At least four candidates look set to challenge President Michael D Higgins for the Park in what is evolving into a mixed, competitive, and, so far, dignified race.
After a flurry of council votes and presidential pitches yesterday, attention will likely turn to Áras an Uachtaráin amid questions over the intentions of Mr Higgins.
Businessman Seán Gallagher became the first challenger to make it across the line yesterday, securing, over the course of just a few hours, the backing of the required four councils to enter the presidential race.
Councillors backed him in Roscommon, Mayo, Leitrim, and Wexford.
Fellow Dragons’ Den star and businessman Gavin Duffy added to his count, securing the support of Wicklow and Carlow County Councils after having received the vote from Meath last week. He is likely to get a fourth council vote from his native Louth next week.
Senator Joan Freeman, the founder of Pieta House, joined Mr Gallagher as an official candidate yesterday after picking up the remaining votes she required.
Ms Freeman secured Galway City Council’s vote last night after Galway County Council had backed her earlier, along with Fingal. She had secured Cork City Council’s vote last week.
Her campaign team had not been banking on Galway County.
The senator’s addition will likely stir up the race, especially with, potentially, two businessman either side of her trying to unseat Mr Higgins.
Nominations for Sinn Féin closed at 5pm yesterday.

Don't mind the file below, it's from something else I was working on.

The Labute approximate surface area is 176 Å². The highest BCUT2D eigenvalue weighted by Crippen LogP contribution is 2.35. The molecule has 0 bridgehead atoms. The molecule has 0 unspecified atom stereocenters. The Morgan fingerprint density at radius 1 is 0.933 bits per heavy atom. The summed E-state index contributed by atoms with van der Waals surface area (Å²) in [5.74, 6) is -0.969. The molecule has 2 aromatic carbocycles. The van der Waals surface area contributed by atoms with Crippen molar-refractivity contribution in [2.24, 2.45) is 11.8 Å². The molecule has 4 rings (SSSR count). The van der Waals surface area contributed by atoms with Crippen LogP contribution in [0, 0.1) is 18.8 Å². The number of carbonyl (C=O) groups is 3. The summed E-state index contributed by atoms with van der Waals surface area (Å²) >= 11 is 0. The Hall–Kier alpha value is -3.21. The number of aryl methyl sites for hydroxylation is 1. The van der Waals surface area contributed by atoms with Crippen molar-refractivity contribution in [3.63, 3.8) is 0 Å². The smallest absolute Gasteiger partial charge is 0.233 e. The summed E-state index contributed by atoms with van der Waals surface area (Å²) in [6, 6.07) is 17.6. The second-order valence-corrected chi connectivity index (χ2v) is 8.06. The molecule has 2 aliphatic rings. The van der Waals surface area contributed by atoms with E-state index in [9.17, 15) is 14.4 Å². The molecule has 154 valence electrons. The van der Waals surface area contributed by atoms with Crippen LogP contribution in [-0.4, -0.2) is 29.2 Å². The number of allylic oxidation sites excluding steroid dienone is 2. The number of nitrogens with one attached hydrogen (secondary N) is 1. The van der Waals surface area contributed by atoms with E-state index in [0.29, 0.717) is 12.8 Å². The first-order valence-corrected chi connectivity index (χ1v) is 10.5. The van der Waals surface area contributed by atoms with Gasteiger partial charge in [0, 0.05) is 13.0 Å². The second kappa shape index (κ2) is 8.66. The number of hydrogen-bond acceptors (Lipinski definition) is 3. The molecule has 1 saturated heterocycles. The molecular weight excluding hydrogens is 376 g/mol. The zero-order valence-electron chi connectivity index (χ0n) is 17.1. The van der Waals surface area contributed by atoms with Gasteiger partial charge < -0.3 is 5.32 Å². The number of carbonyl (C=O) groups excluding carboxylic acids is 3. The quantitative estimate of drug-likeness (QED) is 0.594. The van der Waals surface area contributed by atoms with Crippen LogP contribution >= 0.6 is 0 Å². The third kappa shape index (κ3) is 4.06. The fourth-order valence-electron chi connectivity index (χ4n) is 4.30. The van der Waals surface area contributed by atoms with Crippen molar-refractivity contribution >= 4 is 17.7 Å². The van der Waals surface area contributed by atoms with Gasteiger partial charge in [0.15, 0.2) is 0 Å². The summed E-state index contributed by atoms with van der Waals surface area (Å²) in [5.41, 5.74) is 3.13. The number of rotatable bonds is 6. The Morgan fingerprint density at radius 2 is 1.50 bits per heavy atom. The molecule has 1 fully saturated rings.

The Irish Examiner understands that of the four cuige and dozens of cumainn which proposed potential candidates, three names will be considered by the leadership.
These include Ireland South MEP Liadh Ní Riada, Belfast solicitor John Finucane, and Cavan-Monaghan TD Caoimhghín Ó Caoláin.
The ard comhairle leadership will meet on Sunday and hold a secret ballot on their choice for the race, but only after candidates have made a pitch for the party’s backing.
Senior sources expect that Ms Ni Riada will be the one chosen to run.
Another route is open to candidates if they cannot secure council votes. Hopefuls can get on the ballot paper with the backing of 20 Oireachtas members.
Independent TD Michael Fitzmaurice is trying to co-ordinate this.
Now that a number of Independents candidates are in a position to challenge Mr Higgins, attention will inevitably turn to the incumbent.
A statement is pending on how Mr Higgins will campaign while carrying out his duties. Furthermore, at least one Oireachtas committee is set to consider calls for more transparency around spending by the office of the president.
Labour and Fine Gael, among other parties, will decide in the weeks ahead on how to fund the President’s re-election campaign.
Labour staff met last Friday and discussed this, as well as how its staff and members will integrate into constituency teams for Mr Higgins.
Nonetheless, sources at Áras an Uachtaráin have told the Irish Examiner that a statement from President Higgins is unlikely to come before nominations close on September 26.
At that point, the incumbent will answer more questions and formally launch his campaign.